The rest of Monday was a distanced stand-off between police protecting the CFMEU fortress and the workers whose numbers had grown substantially. 

The following day, Tuesday 21 September, was remarkable. Melbourne CBD was ‘occupied’ but thousands of predominantly construction workers. Yes, non-construction rabble-rousers also joined, but were comparatively small in number and scattered. The police and government media units pumped out propaganda about violence that was swallowed by some in the media. But the extensive live feed footage from within the crowd showed a remarkably peaceful walk through the CBD that then moved to the Westgate Bridge and freeway.    

There was one central theme on display on Tuesday. It was simple. No forced vaccinations. In ‘workers’ language it can perhaps be expressed as follows. “Even if I’m vaccinated, if my (worker) mate is worried and doesn’t want to be vaccinated, I stand by my mate.”   

From Wednesday 22 September onwards, the protestors are clearly only of the hardcore anti-vaccination crowd, numbering in the few hundred, playing cat and mouse with the police. This hardcore group is principally an oddly formed alliance between some hard right-wingers and sections of the Greens movement. But they keep coming out each day and have injected such apparent fear into Victoria Police that the anti-terrorist squad have been brought into play.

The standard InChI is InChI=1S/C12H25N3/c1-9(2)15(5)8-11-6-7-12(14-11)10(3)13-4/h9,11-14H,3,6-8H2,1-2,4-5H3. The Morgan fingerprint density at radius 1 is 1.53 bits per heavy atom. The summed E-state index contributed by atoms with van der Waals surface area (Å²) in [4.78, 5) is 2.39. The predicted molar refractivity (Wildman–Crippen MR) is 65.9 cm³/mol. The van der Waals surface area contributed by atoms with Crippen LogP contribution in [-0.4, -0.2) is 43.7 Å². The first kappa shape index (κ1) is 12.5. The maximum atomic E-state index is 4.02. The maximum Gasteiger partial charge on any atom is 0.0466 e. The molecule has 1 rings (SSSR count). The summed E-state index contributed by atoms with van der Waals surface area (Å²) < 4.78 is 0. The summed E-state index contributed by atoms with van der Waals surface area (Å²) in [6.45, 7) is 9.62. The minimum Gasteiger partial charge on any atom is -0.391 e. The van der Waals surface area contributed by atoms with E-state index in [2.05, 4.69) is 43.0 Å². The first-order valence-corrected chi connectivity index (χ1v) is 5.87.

That the police have lost the plot on ‘community policing is witnessed by the sight of anti-terrorist police with machine gun-type armoury chasing unarmed protestors through the central shopping malls of Melbourne CBD. That they are backed by armoured vehicles with some sort of gun turret on the roof is chilling.  

What has occurred since Tuesday is that the construction workers have melted back into the suburbs. They made their point on Tuesday and that was enough. 

But the most immediate observation from Monday and Tuesday is as follows.  

The state government botched its communication on a grand scale. Operating as a dictatorship to force people into undertaking a medical procedure strikes at the heart of liberty. To think that this would not cause a reaction reflects gross dumbness by the government. 

The CFMEU leadership then, according to construction workers, stabbed them in the back in an act of high ‘comrade treason’.  

The outcome was that on Tuesday the CBD walk-through by thousands could effectively prove to be a virus super-spreader event of enormous proportions. If it proves to be so it’s entirely a result of the Victorian government’s gross community mismanagement.  

For a state government that has proven incompetent at managing Covid-19, this has been a grand example of its incompetence, surpassed only by its botched handling of the hotel quarantine program in 2020. And it did it in partnership with the construction union bosses and the Victoria Police.  

Ken Phillips is Executive Director of Self Employed Australia.